Extended COVID-19 shutdowns across the country are forcing consumers to allocate their food spending differently in recent weeks as restaurant dining areas remain closed. The National Restaurant Association reports eating and drinking places registered sales of just $32.4 billion on a seasonally-adjusted basis in April, according to preliminary data from the US Census Bureau.
April’s total was less than half of the $65.4 billion in sales that were rung up in February. And represented the smallest volume since March 2005 in nominal terms. However, when adjusted for inflation, consumer spending at eating and drinking places was at its lowest level since October 1984.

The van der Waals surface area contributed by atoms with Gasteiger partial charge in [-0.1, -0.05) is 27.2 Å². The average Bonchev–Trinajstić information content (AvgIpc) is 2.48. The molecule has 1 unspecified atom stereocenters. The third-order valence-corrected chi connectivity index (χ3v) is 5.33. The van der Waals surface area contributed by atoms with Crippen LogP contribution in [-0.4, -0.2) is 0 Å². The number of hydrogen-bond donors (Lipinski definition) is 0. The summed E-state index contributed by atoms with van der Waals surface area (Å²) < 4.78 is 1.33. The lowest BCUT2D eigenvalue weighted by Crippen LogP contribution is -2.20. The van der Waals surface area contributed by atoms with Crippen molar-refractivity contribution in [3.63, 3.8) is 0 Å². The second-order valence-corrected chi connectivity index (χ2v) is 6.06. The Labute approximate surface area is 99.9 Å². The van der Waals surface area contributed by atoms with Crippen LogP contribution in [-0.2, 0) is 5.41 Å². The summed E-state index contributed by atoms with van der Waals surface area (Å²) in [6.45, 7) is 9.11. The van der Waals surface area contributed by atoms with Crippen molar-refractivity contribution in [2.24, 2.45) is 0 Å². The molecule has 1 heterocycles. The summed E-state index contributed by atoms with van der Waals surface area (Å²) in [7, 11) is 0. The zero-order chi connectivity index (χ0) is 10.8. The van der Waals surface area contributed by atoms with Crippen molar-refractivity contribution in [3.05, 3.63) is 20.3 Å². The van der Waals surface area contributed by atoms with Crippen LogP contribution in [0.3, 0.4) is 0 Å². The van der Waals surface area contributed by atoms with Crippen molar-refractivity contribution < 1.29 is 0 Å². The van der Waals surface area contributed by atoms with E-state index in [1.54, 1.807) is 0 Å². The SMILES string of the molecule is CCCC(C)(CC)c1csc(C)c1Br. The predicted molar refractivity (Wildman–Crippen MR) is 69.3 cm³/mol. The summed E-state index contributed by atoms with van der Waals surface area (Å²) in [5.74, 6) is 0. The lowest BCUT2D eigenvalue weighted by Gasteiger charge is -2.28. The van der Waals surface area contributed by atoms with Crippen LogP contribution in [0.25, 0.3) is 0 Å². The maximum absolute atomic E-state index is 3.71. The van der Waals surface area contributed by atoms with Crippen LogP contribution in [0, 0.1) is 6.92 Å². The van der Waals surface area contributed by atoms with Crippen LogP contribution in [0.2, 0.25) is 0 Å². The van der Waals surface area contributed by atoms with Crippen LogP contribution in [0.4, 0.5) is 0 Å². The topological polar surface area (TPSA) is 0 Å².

Many restaurants are still in operation offering takeout and delivery options but those options offer only a fraction of sales from on-premises traffic, the association said.
Added to March totals, which fell roughly $20 billion short of what would normally be expected, sales at eating and drinking place establishments were off more than $52 billion in the two months.
Furthermore, the plunge in spending over the past two months at non-restaurant foodservice operations in the lodging, arts/entertainment/recreation, education, healthcare and retail sectors, and the total shortfall in restaurant and foodservice sales approached $80 billion during the last two months alone.